By David Hawke -- Without a doubt one of the most easily recognized signs of spring is the blooming of the white trilliums in our local woodlots.
Of the four species of trilliums found around here, the whites bloom just a day or so after the reds, and then the painted and nodding species kick in over the coming weeks.
It’s no secret that we love our white trilliums… it is our provincial floral emblem, its image is within the logo of several provincial organizations and many businesses and even a school board have the name tucked ahead of whatever it is they do.
Official recognition began back just after the First World War, as there was a committee formed to choose a flower to be planted on the graves of Canadian servicemen buried overseas. The white trillium was chosen but the official process to enshrine this species was never completed, so Ontario took it on in March 1937 under our Floral Emblem Act.
With this new designation came a great venue for teachers on Nature Day field trips (yes, they did such things in the 1930s and 40s) to sound wonderfully informed and authoritarian (yes, they did that too back then) by declaring it to be illegal to pick a white trillium. Unfortunately, no such law has ever existed; and even in 2009 the proposed White Trillium Protection Act did not get past the first reading at Queen’s park.
In 1964 the Ontario government, under PC leadership of John Robarts, designed the first provincial logo; this design was tweaked in 1972 by PC Bill Davis. In 2006 Dalton McGinty, of the provincial Liberal party, radically changed the design to the “three men in a hot tub” look (inadvertent, I’m sure). And recently, in 2019, the Doug Ford PC party revised it again, so it now looks like the original design. Round, round we go. (Anyone ever figure out the cost of replacing all the stationary, building signs, vehicle stickers, business cards and tourism advertising each time a new logo appeared? Just wondering.)
The white trillium has been in the news for several decades, indeed centuries. Back in 1760 a British botanical group named this flower True Love of Canada. While I am not sure of the Indigenous name of this plant, it was already being used medicinally in wound dressing and the birthing process, hence the early translations of it being called Birthroot.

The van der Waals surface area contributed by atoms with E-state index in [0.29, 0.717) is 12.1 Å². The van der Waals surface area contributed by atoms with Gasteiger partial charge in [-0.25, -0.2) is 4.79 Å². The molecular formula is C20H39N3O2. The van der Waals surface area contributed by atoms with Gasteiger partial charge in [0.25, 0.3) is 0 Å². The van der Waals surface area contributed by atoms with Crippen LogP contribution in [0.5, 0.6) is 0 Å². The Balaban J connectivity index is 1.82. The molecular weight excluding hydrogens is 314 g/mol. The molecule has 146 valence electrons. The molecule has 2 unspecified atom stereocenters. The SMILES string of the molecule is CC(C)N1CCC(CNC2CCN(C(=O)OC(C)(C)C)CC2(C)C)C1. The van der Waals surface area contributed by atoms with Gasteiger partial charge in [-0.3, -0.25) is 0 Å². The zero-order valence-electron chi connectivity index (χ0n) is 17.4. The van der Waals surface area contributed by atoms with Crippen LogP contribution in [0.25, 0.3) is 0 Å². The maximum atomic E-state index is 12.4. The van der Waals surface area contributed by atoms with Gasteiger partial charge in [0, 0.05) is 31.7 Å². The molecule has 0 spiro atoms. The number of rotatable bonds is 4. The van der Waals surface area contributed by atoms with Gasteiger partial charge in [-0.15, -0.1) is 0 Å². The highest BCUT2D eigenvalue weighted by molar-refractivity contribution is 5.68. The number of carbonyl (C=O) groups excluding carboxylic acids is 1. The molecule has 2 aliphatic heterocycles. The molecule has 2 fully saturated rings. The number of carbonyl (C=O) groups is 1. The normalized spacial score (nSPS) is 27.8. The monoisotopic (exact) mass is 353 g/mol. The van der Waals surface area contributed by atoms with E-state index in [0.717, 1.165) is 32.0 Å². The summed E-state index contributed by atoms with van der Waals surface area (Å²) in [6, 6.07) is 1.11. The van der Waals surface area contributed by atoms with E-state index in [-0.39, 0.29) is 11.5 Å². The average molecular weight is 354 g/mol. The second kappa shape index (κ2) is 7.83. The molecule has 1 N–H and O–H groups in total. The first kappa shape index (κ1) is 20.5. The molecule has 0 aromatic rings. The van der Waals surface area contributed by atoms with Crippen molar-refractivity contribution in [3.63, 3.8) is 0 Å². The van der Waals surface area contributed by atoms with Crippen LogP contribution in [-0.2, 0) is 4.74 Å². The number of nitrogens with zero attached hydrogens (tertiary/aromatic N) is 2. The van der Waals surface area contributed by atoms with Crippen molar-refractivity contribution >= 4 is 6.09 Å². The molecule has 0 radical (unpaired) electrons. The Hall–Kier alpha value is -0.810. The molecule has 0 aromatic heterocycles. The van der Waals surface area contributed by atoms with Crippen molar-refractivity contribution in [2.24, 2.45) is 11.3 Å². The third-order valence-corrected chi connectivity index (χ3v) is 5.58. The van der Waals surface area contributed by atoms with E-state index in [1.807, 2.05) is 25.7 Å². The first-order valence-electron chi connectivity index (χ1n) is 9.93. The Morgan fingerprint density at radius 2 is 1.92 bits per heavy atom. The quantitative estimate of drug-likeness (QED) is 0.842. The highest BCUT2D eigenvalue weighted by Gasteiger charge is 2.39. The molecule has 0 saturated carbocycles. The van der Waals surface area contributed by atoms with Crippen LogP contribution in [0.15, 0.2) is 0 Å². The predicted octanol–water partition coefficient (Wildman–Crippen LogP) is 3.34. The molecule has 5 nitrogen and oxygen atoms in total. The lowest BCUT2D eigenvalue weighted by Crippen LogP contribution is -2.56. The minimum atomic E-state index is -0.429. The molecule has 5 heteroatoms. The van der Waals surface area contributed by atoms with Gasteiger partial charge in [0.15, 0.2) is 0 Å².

As the white trilliums are large, common and easily encountered in the spring, they do indeed represent our collective sigh at getting through the winter. Trilliums are called phototrophic, in that they face towards the sun and will twist their stalks to ensure the blossom follows the sun across the sky. If the trail you are walking along happens to run by a south-facing slope within the maple forest, you will see the proverbial carpet of white blossoms.
For a seed to become a flowering plant is a long-time journey for a trillium, about 10 years in total. As the seed head of a pollinated trillium droops to the forest floor in mid-summer, it becomes soft and spongy. The 16 seeds inside are covered in a rather sweet coating that attracts woodland ants.
The ants gather the sticky seeds and drag them over to and then down into their underground storage chambers. In late fall the ants eat the sweet covering and leave the seeds untouched. After a two-year wait, when the ground becomes soft and damp with a springtime melt, the seeds will germinate and grow.
For the next five to seven years the trillium plant will produce leaves but no blossom. This time is spent collecting energy from the sun and storing it within the roots. After a short decade of this grow-and-store process, it will produce a blossom, hopefully before the canopy of maple leaves open and create shade on the ground below.
So, if you pick a trillium for a Sunday afternoon bouquet, you are wiping out seven years of diligent growth by that plant. Although it is a perennial, the roots of the plucked plant will not re-establish a new shoot. It is dead. Enjoy your bouquet.
Of a somewhat more recent note, the white trilliums are beginning to sport a trendy green stripe down the middle of each petal. Indeed, some petals are now more green than white, depending on the plant. So, what’s up with that?
This green-stripe phenomenon started showing up around Burlington-Milton in the mid-1980s. Quite unique and immediately noted by botanists both professional and casual. Since then, the green stripes have been showing up in forest after forest, continually moving northwards. While not yet ‘common’ to the Lake Simcoe area, these aberrant blossoms have become scattered throughout the region.
Jury is still out as to what is causing this discolouration… some say it’s a virus-like mycoplasma. Hmm, perhaps, if I knew what a virus-like mycoplasma was, or is, I could chime in on that conversation. But I have observed first hand that the plants with a green strip often have smaller leaves than a ‘healthy’ trillium, if that counts for anything.
Actual research has been ongoing towards understanding the workings of these perennial, phototrophic, members of the lily family and those learned individuals in the lab department have determined that a green-striped trillium has 58-percent unsuitable pollen, compared to a regular trillium with a pollen failure rate of only 3.2-percent. Why is that not on the evening news?
Soon the spent blossom will be turning pink so get outside if you can and take a springtime wander through a maple forest and enjoy the annual display of our provincial floral emblem. Just don’t pick it…
Dave’s Notebook: Good morning on this wonderful Victoria Day weekend! I wonder why we continue to celebrate Victoria's birthday but not Elizabeth's? Ah, good old tradition!
© 2021 David J. Hawke